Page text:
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Scand J Infect Dis. 1980;12(4):257-64.

Rabies exposure among Norwegian missionaries working abroad.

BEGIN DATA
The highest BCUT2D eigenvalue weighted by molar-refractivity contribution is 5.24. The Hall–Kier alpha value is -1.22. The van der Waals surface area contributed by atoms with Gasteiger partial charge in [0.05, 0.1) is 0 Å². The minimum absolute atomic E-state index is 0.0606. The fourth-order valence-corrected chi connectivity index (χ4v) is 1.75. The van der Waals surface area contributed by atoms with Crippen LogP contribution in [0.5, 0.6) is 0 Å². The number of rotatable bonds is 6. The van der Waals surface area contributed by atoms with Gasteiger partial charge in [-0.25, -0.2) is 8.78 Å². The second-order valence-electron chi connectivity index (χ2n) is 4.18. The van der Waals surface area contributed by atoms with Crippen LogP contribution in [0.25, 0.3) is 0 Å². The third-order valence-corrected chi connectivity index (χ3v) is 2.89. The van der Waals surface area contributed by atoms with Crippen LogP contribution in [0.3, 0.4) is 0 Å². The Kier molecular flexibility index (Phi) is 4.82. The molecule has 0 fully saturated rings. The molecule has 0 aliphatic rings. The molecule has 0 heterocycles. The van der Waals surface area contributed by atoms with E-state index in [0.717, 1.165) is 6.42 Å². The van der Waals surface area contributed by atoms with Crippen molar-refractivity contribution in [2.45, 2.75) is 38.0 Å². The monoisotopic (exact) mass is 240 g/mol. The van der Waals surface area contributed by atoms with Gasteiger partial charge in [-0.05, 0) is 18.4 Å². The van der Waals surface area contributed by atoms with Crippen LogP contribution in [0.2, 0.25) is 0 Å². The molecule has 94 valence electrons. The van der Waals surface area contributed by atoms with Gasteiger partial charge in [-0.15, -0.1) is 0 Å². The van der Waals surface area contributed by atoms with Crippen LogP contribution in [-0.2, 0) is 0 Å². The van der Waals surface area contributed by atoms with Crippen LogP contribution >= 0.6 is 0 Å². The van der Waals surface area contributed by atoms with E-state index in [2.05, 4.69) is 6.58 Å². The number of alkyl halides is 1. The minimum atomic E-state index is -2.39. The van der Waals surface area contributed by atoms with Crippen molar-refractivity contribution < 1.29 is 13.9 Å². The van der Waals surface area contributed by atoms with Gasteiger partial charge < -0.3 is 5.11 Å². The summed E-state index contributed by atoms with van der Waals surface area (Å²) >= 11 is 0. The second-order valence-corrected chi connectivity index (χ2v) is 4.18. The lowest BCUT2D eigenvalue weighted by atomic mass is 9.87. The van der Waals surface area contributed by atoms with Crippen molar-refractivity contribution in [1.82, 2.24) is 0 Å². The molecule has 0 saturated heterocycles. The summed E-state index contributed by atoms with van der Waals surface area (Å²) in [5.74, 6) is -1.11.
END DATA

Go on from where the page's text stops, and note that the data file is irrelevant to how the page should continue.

Based on the results of an inquiry among 296 Norwegian missionaries and Foreign Aid workers, we present some observations on the present rabies situation in several African countries, India and Bangladesh, Equador and Bolivia. Traditionally these countries receive a large proportion of our missionaries and Foreign Aid personnel. The incidence of rabies varies considerably in the areas covered by this investigation. When calculated for the mean length of stay (4 to 5 years) the average rating of physical exposure to proven or suspected rabies was 16% per household and 7% per individual household member. The risk of exposure was higher with children (10%) than adults (6%). the family dog equalled the stray dog as the source of suspected infection. Of the 48 persons who had been recommended post-exposure vaccination two thirds had only tended or been licked by the offending animal. However, in such animals the ratio of proven or highly probable rabies to non-proven or unknown diagnosis was 2:1. The rabies situation was considered as a minor factor of psychic stress by two thirds of the responding persons, even in highly epizootic countries. The results of this study may be of some value in the process of forming a policy for pre-exposure prophylaxis against rabies for people who are going to stay for a prolonged period of time in these areas of the world.

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